When Quinn woke up we walked along the shore, past the fishermen's camp, to where freshwater springs seep through the dark sands, cutting a path to the sea. While it is always protected in the shelter of the peppermints, it is this warm elbow of the bay, where fishing boats shelter in the lee of the islands, that gives Cosy Corner its name. Lewis made a dam while his dad dozed on the warm rocks, out of the wind.
I first camped at Cosy Corner the night before arriving in Albany eleven years ago to find a home. It was the first time I had used my new hiking tent, bought in my final days working at an outdoor gear shop while I finished my degree. I had just graduated from university and was moving south to take up a cadetship at a regional newspaper. The world awaited. I dreamed of overseas postings, or at the very least moving east. I found a cottage by the sea and started work, tabulating sports results and the shipping news and filing at least five stories each day.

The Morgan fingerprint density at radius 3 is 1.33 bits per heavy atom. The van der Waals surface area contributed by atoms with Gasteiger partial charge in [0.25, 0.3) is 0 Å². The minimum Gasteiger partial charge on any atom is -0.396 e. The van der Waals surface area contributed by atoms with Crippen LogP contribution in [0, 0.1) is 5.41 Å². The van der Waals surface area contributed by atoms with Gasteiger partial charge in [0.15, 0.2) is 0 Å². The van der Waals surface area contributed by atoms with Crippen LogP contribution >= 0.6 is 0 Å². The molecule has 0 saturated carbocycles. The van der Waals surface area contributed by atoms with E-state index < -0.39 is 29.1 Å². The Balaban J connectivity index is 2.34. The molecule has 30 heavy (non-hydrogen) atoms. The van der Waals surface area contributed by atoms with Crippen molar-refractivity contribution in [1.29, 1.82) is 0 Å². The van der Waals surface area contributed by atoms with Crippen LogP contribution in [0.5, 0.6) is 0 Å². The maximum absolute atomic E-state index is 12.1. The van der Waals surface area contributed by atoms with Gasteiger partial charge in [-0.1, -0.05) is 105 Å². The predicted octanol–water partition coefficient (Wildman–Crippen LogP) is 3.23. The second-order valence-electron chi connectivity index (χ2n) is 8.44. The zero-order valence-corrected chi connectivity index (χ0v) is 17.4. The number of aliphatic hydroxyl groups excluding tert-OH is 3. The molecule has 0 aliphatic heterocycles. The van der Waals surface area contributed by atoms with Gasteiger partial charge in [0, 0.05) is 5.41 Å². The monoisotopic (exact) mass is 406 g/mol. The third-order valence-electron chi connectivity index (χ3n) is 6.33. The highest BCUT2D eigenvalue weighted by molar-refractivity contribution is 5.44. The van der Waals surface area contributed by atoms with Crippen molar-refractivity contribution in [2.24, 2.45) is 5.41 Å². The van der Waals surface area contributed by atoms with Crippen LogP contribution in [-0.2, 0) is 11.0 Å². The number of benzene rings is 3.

One day a wide-eyed boy came knocking on my door. An old friend from university, he was now teaching in a tiny town just beyond the mountains that rise out of the flat plains of the Great Southern. He took me to see a band at the pub and two weeks later asked me to marry him.
We always knew that this was where we would raise our family. So it seems the right name for this blog. Our cosy corner, snug between the trees and the wide blue sea.